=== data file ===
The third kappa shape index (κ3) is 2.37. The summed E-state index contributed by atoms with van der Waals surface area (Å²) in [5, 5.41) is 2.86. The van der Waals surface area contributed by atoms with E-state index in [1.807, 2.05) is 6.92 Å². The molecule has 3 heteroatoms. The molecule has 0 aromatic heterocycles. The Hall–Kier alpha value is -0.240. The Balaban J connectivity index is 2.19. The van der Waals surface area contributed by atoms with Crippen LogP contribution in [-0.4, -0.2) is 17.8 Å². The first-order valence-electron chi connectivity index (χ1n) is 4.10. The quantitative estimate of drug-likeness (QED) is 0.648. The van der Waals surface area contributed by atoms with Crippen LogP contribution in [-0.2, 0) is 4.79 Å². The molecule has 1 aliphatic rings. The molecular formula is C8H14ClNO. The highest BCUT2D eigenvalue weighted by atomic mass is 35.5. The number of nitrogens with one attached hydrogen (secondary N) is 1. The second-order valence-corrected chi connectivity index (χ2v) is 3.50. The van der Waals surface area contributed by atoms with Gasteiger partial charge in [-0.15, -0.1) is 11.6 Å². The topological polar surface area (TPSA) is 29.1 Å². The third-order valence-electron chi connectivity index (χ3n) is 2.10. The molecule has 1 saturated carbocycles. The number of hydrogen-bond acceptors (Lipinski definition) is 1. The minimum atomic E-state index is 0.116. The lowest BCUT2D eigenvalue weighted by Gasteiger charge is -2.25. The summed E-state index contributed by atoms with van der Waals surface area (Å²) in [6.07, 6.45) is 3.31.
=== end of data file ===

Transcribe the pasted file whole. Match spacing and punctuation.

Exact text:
The third kappa shape index (κ3) is 2.37. The summed E-state index contributed by atoms with van der Waals surface area (Å²) in [5, 5.41) is 2.86. The van der Waals surface area contributed by atoms with E-state index in [1.807, 2.05) is 6.92 Å². The molecule has 3 heteroatoms. The molecule has 0 aromatic heterocycles. The Hall–Kier alpha value is -0.240. The Balaban J connectivity index is 2.19. The van der Waals surface area contributed by atoms with Crippen LogP contribution in [-0.4, -0.2) is 17.8 Å². The first-order valence-electron chi connectivity index (χ1n) is 4.10. The quantitative estimate of drug-likeness (QED) is 0.648. The van der Waals surface area contributed by atoms with Crippen LogP contribution in [-0.2, 0) is 4.79 Å². The molecule has 1 aliphatic rings. The molecular formula is C8H14ClNO. The highest BCUT2D eigenvalue weighted by atomic mass is 35.5. The number of nitrogens with one attached hydrogen (secondary N) is 1. The second-order valence-corrected chi connectivity index (χ2v) is 3.50. The van der Waals surface area contributed by atoms with Gasteiger partial charge in [-0.15, -0.1) is 11.6 Å². The topological polar surface area (TPSA) is 29.1 Å². The third-order valence-electron chi connectivity index (χ3n) is 2.10. The molecule has 1 saturated carbocycles. The number of hydrogen-bond acceptors (Lipinski definition) is 1. The minimum atomic E-state index is 0.116. The lowest BCUT2D eigenvalue weighted by Gasteiger charge is -2.25. The summed E-state index contributed by atoms with van der Waals surface area (Å²) in [6.07, 6.45) is 3.31.